Take a moment to view the display at the Kelvin Grove Library on level 3 (pictured above) and feel free to borrow any displayed items.

Get your game on!

International Games Week 2019 - November 3-9 It’s time for International Games Week (IGW). IGW is an initiative “…around the world to reconnect communities through their libraries around the educational, recreational, and social value of all types of games.” https://games.ala.org/international-games-week/

Personally, I love playing games. Not with people’s feelings and emotions, but with a board and some tokens or some cards, or a bat and ball. I like games I play on my mobile device too, but not as much as the ones I play face to face. I love the strategizing where I’m trying to be the best zombie killer, the cooperative games where I’m helping to stop a pandemic from wiping out the world and the storyteller, who’s taking my character through a series of challenges imagined by the castle-master. I enjoy the team games like Pictionary or Charades that test my creativity and quick thinking and the more active ones like table tennis (I know that this is an Olympic sport, but the way my friends and I play, it’s a game) or Marco Polo (for those of you who don’t know what this is, see here for a definition/rules for game play). I’m not always the best player but I’m always willing to have a go.

QUT Library gets involved in the action too. At all the Libraries there are games to help you get your mind off your exam prep, relax a little and enjoy a bit of socialisation, ready for the next study session. The Law Library has chess, KG Library has giant Jenga and table tennis (Ping Pong) and GP Library has table tennis too! If the digital games really are more your thing, you can borrow Xbox or Playstation games to take home or use the Games Lab if you’re at KG Library. See which games are available in Library Search.  So get your game on and get those endorphins flowing!

Exam time in the Library

Exam time already and the library is here to help 

The library is the ideal place to study and is open extended hours again during Swot Vac and Exams.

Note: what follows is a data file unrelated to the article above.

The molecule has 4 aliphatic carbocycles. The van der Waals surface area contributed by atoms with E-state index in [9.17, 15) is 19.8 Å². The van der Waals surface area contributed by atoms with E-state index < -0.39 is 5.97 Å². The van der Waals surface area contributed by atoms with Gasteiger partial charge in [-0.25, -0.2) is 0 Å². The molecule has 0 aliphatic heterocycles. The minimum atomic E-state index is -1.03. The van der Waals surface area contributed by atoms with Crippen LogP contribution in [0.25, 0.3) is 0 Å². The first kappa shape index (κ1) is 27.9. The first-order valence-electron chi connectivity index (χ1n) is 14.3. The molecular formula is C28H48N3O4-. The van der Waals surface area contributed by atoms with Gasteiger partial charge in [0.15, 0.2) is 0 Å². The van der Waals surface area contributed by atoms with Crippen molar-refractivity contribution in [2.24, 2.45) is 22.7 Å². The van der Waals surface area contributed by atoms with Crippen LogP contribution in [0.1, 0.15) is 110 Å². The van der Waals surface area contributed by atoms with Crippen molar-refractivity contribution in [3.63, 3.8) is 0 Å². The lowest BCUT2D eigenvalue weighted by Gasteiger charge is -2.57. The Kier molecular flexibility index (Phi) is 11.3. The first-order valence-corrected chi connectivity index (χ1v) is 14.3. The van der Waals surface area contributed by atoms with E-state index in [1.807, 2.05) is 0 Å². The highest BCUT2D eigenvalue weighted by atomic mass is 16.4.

Gardens Point and Kelvin Grove Library opening hours

  • Monday – Saturday: 7am-2am
  • Sunday: 9am-2am.
  • Both Libraries will close at 10pm on Friday 15 November.

The Law Library has normal opening hours

  • Monday -Thursday: 8am-10pm
  • Friday: 8am-8pm
  • Saturday – Sunday: 10am-5pm

More detailed information about the Library extended opening hours and services can be found here

Research and referencing support is still available, particularly useful if you have any assessment extensions

Gardens Point and Kelvin Grove both have Drop in sessions, check here for times and places.

Students can also book individual sessions for help with researching and referencing, appointments can be booked here.

More information about support services can be found on your Digital Workplace/HiQ

A couple of last minute exam tips:

 

 

Good luck from everyone here at the QUT Library!

Five Open Access Tips for 21st century researchers: Tip #5 Access Open Research

This #OAWeek we are introducing five tips on how to make your research open and find open research. Yesterday we looked at growing your impact with QUT ePrints. Today we’re looking at accessing open research.

What would you do if your library subscription access was suddenly cut off?  How would you continue your research?

Hopefully you’ll always have somewhere to work that has access to subscription databases, but the prospect is frightening, and a stark reminder that much of the world’s publicly funded research is locked behind oppressive publisher paywalls.

Don’t panic, help is at hand, and this Open Access week, if you haven’t already,  have a look at some of the world’s biggest Open Access content curators unpaywall.org, openaccessbutton.org and CORE.